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  • The Indian rupee is likely to end with a depreciation of almost 50 percent in value to the US dollar on March 31, 2016 over a five-year period. Picture: Tourists walk past a currency exchange shop at a shopping arcade in New Delhi Aug. 20, 2013.Reuters file
  • The Indian currency's different denominations seen in this picture illustration taken in Mumbai April 30, 2012.Reuters file

The Indian rupee is likely to end the current financial year with a depreciation of almost 50 percent against the US dollar over a five-year period. The currency closed at 44.54 to the greenback at the end of financial year 2010-11, translating into a fall of 48.67 percent compared to 66.22, the value in the afternoon of March 31, the last day of financial year 2015-16.

The currency closed at 66.38 to the US dollar on March 30, 2016.

If one were to compare the fall over the 12-month period ended March 2016, the decline is about 6.27 percent, based on the closing value of 62.31 on March 31, 2015.

The rupee closed at a new 30-month low of 68.61 on Feb. 22 this year on renewed selling of Indian equities by foreign institutional investors (FIIs), apart from higher demand for the US dollar from banks and importers.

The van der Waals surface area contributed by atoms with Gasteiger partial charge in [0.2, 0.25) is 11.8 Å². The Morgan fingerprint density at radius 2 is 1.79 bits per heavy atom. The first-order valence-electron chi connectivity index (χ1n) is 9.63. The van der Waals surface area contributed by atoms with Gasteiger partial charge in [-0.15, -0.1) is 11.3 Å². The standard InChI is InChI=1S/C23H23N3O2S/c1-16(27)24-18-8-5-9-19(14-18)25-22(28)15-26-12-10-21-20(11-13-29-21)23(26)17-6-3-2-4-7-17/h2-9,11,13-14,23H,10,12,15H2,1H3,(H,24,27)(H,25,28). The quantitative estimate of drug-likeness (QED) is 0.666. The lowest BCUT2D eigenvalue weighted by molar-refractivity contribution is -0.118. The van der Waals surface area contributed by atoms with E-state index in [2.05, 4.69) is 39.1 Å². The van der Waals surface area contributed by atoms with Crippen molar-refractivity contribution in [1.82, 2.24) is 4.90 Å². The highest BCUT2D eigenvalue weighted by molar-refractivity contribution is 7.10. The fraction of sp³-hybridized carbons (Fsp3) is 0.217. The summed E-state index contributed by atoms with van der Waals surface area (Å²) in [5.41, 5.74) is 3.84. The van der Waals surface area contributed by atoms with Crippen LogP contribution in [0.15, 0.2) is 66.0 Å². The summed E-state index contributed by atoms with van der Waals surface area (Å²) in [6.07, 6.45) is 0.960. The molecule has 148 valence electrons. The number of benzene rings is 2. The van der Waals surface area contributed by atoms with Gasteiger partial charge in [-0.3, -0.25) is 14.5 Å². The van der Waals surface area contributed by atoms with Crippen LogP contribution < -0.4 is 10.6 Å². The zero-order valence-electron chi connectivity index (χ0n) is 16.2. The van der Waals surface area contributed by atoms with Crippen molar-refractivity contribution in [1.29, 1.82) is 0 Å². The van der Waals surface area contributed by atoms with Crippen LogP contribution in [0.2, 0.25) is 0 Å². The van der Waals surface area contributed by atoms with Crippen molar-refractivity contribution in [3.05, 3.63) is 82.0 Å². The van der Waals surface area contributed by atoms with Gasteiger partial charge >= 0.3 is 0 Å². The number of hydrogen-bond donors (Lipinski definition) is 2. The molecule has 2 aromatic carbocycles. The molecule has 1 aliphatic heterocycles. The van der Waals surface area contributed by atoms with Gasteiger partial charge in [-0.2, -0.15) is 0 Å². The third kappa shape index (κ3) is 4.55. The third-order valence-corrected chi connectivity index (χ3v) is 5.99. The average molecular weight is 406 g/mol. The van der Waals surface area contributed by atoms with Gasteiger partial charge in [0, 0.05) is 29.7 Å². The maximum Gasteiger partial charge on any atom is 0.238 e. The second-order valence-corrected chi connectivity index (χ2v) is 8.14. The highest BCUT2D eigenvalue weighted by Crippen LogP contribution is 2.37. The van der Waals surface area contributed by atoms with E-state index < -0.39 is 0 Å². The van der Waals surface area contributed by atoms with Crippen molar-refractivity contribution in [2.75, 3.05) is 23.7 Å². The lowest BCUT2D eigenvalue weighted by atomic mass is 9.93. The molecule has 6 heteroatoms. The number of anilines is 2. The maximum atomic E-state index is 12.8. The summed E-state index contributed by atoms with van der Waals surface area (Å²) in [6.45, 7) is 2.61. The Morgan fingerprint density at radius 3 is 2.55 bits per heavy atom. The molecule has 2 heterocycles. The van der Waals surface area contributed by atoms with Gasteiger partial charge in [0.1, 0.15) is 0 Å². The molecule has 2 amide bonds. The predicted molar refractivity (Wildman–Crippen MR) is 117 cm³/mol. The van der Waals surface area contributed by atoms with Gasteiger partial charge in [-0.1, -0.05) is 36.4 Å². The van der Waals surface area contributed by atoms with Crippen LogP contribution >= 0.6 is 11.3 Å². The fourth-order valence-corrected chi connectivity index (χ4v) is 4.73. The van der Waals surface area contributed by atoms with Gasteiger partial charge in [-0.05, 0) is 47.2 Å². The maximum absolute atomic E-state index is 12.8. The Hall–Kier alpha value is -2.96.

The all-time low of the Indian currency is 68.85, reached August 28, 2013 when the Congress-led UPA government was in power.

Information gleaned from a regulatory filing by private sector lender ICICI Bank on July 24, 2015 with the US Securities and Exchange Commission reveals that the currency has been consistently depreciating in the past five years, after having appreciated by 1 percent in financial year 2010-11.

The fall was the maximum at 14.3 percent in 2011-12 to 50.89 (from 44.54), followed by 7.1 percent in 2012-13, 10.1 percent in 2013-14 and 3.9 percent in 2014-15, according to the filing.

Trend since PM Narendra Modi came to power

Based on the rupee's closing value of 58.59 on May 26, 2014, the day the present BJP-led NDA government of Narendra Modi was sworn-in, the rupee is likely to end with a depreciation of about 13 percent. 

FII investments in Indian equities

In the current financial year, FIIs have been net sellers of Indian equities in eight out of 12 months. They are likely to end the current month as net buyers, and their net purchases as of March 30 were worth Rs 20,144 crore. They were also net buyers in October, July and April last year.

Sensex to post loss

The S&P BSE Sensex too is poised to end the current financial year on a negative note. The benchmark index was trading at 25,255 at about 2.55 p.m. On March 31, 2015, the Sensex had closed at 27,957. 

Foreign exchange reserves at historic high

India's foreign exchange reserves surged for the third straight week to an all-time high of $355.94 billion in the week ended March 18, 2016, according to Reserve Bank of India statistics.  The previous all-time high was $355.46 billion in the week ended June 14, 2015.

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